Holographic Beamforming

Image via Pivotal Commware

APEX Insight: What does a breakthrough in the field of electromagnetic physics have to do with PaxEx? Faster, more efficient in-flight Wi-Fi.

Travelers are consuming more and more data, so networks will need more throughput – while ideally consuming less power. Telecommunications equipment supplier Pivotal Commware isn’t interested in delivering anything less than gigabit Internet to moving passenger jets.

Pivotal’s Holographic Beam Forming (HBF) technology sends targeted radio waves directly to individual devices to enhance Internet connectivity. These radio waves are shaped in a manner similar to how a hologram is formed by manipulating light. For example, if traditional wireless broadcasting is equated to the house lights in a theatre, HBF is like a spotlight, delivering higher-capacity, more efficient data transaction to specific targets.

Brian Deutsche

Brian Deutsch, CEO of
Pivotal Commware

Mobile phone network carriers are Pivotal’s mainstay test partners. It first got into the game to provide Access-in-Motion: ship-to-shore and ground-to-air. That could mean drone telemetry, but also delivering a targeted “spotlight” of high-speed Internet to a passenger jet as it soars across the world.

As is often the case with hotel Wi-Fi, customers are equating a slow connection with not being connected at all. “This has to change,” Brian Deutsch, CEO of Pivotal Commware, told APEX Media. “There’s no way customers will put up with this!”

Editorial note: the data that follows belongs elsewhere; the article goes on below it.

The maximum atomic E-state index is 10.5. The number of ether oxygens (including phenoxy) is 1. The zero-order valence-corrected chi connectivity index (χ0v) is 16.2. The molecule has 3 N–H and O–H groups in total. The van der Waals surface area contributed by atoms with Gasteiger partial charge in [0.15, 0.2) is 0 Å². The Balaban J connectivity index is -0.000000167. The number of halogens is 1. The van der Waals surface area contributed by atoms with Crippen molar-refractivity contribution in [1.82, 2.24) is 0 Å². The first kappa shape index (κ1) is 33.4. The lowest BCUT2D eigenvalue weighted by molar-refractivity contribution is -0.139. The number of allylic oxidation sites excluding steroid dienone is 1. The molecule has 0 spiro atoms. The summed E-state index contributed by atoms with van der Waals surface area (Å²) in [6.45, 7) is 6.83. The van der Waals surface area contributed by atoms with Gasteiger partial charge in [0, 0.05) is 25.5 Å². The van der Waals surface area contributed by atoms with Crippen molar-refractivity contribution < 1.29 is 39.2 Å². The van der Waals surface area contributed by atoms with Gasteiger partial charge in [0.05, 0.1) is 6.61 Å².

Look beyond streaming Netflix mid-flight, Deutsch challenged: Tomorrow’s passengers will expect 3D gaming, virtual reality and augmented reality in the air once these experiences become common on the ground. Meanwhile, the cabin is a challenging environment – it’s full of data-hungry users using their devices at once in very close proximity.

HBF antennae can be formed to a surface, Deutsch explained, which has positive implications for aerodynamics. Information is exchanged second-by-second between the aircraft and the ground, interfacing with existing airplane tracking technologies. The transmission beam only hits that particular plane, while the spectrum it uses can be simultaneously redeployed to beam signals to other planes. Passengers could enjoy home and office Wi-Fi speeds when they travel, while operators can drive additional revenue.

Pivotal Commware obtained $17 million in funding earlier this year, including a major investment from Bill Gates.

Pivotal obtained $17 million in funding earlier this year, including a major investment from Bill Gates. Deutsch’s company is primarily working with mobile-network providers and mobile virtual network providers (MVNOs). Customers will eventually be able to natively hit their cell phone carrier directly without using Wi-Fi at all, according to Deutsche – and that’s what the carriers want. They’re content providers in their own right, and they don’t want to give up that connection with their customers just because those customers are in the air.

The revenue opportunities are varied with this setup: The airline could make deals with various providers for pay-per-flight fees or there could be a usage fee similar to a roaming charge – or perhaps call it a soaring charge. “You just use your phone like it’s your phone,” said Deutsch. “You don’t have to do anything special…but it takes a gigabit to the airplane to do that!” 

Jordan juggles deadlines across various time zones as he writes about travel, culture, entertainment, and technology.